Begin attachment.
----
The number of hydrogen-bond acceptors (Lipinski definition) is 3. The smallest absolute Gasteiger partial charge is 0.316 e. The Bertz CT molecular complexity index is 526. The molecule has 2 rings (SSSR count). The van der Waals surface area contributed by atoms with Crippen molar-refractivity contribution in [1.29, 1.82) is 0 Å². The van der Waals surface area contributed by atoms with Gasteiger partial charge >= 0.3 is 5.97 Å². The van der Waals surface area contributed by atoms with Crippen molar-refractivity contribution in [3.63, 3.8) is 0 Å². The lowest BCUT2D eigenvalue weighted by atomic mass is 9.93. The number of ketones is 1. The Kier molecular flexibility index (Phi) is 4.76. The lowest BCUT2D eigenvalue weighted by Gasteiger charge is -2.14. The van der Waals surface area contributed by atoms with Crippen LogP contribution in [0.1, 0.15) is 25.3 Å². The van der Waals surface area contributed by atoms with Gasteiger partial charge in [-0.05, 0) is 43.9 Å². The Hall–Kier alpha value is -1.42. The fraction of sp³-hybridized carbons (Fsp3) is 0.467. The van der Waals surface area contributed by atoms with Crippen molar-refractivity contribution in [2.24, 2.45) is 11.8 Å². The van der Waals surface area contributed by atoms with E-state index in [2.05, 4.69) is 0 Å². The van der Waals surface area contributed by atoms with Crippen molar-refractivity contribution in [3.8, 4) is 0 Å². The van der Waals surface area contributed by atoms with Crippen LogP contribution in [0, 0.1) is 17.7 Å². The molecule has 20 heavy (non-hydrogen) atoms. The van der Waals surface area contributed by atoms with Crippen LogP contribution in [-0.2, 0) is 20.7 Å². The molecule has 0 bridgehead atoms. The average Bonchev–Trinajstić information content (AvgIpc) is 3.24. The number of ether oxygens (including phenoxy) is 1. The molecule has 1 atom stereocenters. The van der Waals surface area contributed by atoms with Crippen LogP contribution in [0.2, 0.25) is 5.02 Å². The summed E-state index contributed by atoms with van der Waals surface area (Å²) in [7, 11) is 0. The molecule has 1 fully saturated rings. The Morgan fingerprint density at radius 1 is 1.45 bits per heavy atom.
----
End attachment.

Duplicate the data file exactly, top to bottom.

The number of hydrogen-bond acceptors (Lipinski definition) is 3. The smallest absolute Gasteiger partial charge is 0.316 e. The Bertz CT molecular complexity index is 526. The molecule has 2 rings (SSSR count). The van der Waals surface area contributed by atoms with Crippen molar-refractivity contribution in [1.29, 1.82) is 0 Å². The van der Waals surface area contributed by atoms with Gasteiger partial charge >= 0.3 is 5.97 Å². The van der Waals surface area contributed by atoms with Crippen molar-refractivity contribution in [3.63, 3.8) is 0 Å². The lowest BCUT2D eigenvalue weighted by atomic mass is 9.93. The number of ketones is 1. The Kier molecular flexibility index (Phi) is 4.76. The lowest BCUT2D eigenvalue weighted by Gasteiger charge is -2.14. The van der Waals surface area contributed by atoms with Crippen LogP contribution in [0.1, 0.15) is 25.3 Å². The van der Waals surface area contributed by atoms with Gasteiger partial charge in [-0.05, 0) is 43.9 Å². The Hall–Kier alpha value is -1.42. The fraction of sp³-hybridized carbons (Fsp3) is 0.467. The van der Waals surface area contributed by atoms with Crippen molar-refractivity contribution in [2.24, 2.45) is 11.8 Å². The van der Waals surface area contributed by atoms with E-state index in [2.05, 4.69) is 0 Å². The van der Waals surface area contributed by atoms with Crippen molar-refractivity contribution in [3.8, 4) is 0 Å². The van der Waals surface area contributed by atoms with Crippen LogP contribution in [0, 0.1) is 17.7 Å². The molecule has 20 heavy (non-hydrogen) atoms. The van der Waals surface area contributed by atoms with Crippen LogP contribution in [-0.2, 0) is 20.7 Å². The molecule has 0 bridgehead atoms. The average Bonchev–Trinajstić information content (AvgIpc) is 3.24. The number of ether oxygens (including phenoxy) is 1. The molecule has 1 atom stereocenters. The van der Waals surface area contributed by atoms with Crippen LogP contribution in [0.2, 0.25) is 5.02 Å². The summed E-state index contributed by atoms with van der Waals surface area (Å²) in [7, 11) is 0. The molecule has 1 fully saturated rings. The Morgan fingerprint density at radius 1 is 1.45 bits per heavy atom.